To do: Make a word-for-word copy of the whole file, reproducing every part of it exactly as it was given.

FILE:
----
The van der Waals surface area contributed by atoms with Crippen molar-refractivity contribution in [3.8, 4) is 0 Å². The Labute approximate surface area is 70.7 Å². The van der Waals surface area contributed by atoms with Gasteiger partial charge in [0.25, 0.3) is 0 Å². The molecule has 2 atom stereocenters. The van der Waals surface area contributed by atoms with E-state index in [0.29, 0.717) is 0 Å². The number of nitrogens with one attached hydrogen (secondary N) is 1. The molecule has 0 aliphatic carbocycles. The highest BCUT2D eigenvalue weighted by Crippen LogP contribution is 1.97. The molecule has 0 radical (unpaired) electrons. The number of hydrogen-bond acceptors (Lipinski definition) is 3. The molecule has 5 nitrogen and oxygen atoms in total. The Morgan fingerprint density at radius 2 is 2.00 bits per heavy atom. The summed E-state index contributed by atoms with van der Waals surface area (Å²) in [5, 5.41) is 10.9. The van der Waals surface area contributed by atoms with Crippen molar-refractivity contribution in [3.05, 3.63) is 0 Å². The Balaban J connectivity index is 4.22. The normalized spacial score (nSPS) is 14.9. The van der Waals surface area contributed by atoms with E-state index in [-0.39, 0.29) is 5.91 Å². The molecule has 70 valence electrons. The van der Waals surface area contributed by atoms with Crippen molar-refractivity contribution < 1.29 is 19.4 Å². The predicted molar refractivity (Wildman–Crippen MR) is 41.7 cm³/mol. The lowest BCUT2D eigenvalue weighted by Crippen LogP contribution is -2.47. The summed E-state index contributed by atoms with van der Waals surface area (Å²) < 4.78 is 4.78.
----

The van der Waals surface area contributed by atoms with Crippen molar-refractivity contribution in [3.8, 4) is 0 Å². The Labute approximate surface area is 70.7 Å². The van der Waals surface area contributed by atoms with Gasteiger partial charge in [0.25, 0.3) is 0 Å². The molecule has 2 atom stereocenters. The van der Waals surface area contributed by atoms with E-state index in [0.29, 0.717) is 0 Å². The number of nitrogens with one attached hydrogen (secondary N) is 1. The molecule has 0 aliphatic carbocycles. The highest BCUT2D eigenvalue weighted by Crippen LogP contribution is 1.97. The molecule has 0 radical (unpaired) electrons. The number of hydrogen-bond acceptors (Lipinski definition) is 3. The molecule has 5 nitrogen and oxygen atoms in total. The Morgan fingerprint density at radius 2 is 2.00 bits per heavy atom. The summed E-state index contributed by atoms with van der Waals surface area (Å²) in [5, 5.41) is 10.9. The van der Waals surface area contributed by atoms with Crippen molar-refractivity contribution in [3.05, 3.63) is 0 Å². The Balaban J connectivity index is 4.22. The normalized spacial score (nSPS) is 14.9. The van der Waals surface area contributed by atoms with E-state index in [-0.39, 0.29) is 5.91 Å². The molecule has 70 valence electrons. The van der Waals surface area contributed by atoms with Crippen molar-refractivity contribution < 1.29 is 19.4 Å². The predicted molar refractivity (Wildman–Crippen MR) is 41.7 cm³/mol. The lowest BCUT2D eigenvalue weighted by Crippen LogP contribution is -2.47. The summed E-state index contributed by atoms with van der Waals surface area (Å²) < 4.78 is 4.78.